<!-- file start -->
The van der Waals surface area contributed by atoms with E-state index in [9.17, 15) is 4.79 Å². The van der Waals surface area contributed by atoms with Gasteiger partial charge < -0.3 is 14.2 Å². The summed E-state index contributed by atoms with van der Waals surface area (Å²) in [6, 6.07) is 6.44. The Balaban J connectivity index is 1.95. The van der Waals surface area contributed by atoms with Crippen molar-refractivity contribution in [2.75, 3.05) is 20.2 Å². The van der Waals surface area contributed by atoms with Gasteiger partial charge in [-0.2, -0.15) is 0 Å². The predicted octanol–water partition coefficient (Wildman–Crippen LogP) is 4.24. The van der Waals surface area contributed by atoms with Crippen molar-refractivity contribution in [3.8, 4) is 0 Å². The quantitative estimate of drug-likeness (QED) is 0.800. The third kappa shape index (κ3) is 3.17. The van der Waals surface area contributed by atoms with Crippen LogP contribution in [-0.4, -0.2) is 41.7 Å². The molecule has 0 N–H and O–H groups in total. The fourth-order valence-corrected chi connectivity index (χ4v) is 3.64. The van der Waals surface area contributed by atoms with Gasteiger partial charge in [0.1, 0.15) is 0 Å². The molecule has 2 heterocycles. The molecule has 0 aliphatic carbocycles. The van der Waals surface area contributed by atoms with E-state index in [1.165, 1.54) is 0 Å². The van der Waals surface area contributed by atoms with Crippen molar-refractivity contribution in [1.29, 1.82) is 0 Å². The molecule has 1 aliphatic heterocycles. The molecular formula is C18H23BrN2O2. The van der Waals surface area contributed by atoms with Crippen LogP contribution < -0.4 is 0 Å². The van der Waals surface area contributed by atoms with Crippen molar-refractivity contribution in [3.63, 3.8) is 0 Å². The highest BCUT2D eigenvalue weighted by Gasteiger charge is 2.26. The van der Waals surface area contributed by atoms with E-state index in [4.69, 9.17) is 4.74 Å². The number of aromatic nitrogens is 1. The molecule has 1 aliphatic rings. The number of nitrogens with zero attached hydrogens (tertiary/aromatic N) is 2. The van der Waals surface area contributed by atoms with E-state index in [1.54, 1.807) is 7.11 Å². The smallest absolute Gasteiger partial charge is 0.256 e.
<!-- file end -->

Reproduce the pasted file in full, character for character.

The van der Waals surface area contributed by atoms with E-state index in [9.17, 15) is 4.79 Å². The van der Waals surface area contributed by atoms with Gasteiger partial charge < -0.3 is 14.2 Å². The summed E-state index contributed by atoms with van der Waals surface area (Å²) in [6, 6.07) is 6.44. The Balaban J connectivity index is 1.95. The van der Waals surface area contributed by atoms with Crippen molar-refractivity contribution in [2.75, 3.05) is 20.2 Å². The van der Waals surface area contributed by atoms with Gasteiger partial charge in [-0.2, -0.15) is 0 Å². The predicted octanol–water partition coefficient (Wildman–Crippen LogP) is 4.24. The van der Waals surface area contributed by atoms with Crippen molar-refractivity contribution in [3.8, 4) is 0 Å². The quantitative estimate of drug-likeness (QED) is 0.800. The third kappa shape index (κ3) is 3.17. The van der Waals surface area contributed by atoms with Crippen LogP contribution in [-0.4, -0.2) is 41.7 Å². The molecule has 0 N–H and O–H groups in total. The fourth-order valence-corrected chi connectivity index (χ4v) is 3.64. The van der Waals surface area contributed by atoms with Gasteiger partial charge in [0.1, 0.15) is 0 Å². The molecule has 2 heterocycles. The molecule has 0 aliphatic carbocycles. The van der Waals surface area contributed by atoms with E-state index in [1.165, 1.54) is 0 Å². The van der Waals surface area contributed by atoms with Crippen molar-refractivity contribution in [1.29, 1.82) is 0 Å². The molecule has 1 aliphatic heterocycles. The molecular formula is C18H23BrN2O2. The van der Waals surface area contributed by atoms with Crippen LogP contribution < -0.4 is 0 Å². The van der Waals surface area contributed by atoms with Crippen molar-refractivity contribution in [3.63, 3.8) is 0 Å². The highest BCUT2D eigenvalue weighted by Gasteiger charge is 2.26. The van der Waals surface area contributed by atoms with E-state index in [4.69, 9.17) is 4.74 Å². The number of aromatic nitrogens is 1. The molecule has 1 aliphatic rings. The number of nitrogens with zero attached hydrogens (tertiary/aromatic N) is 2. The van der Waals surface area contributed by atoms with E-state index in [1.54, 1.807) is 7.11 Å². The smallest absolute Gasteiger partial charge is 0.256 e.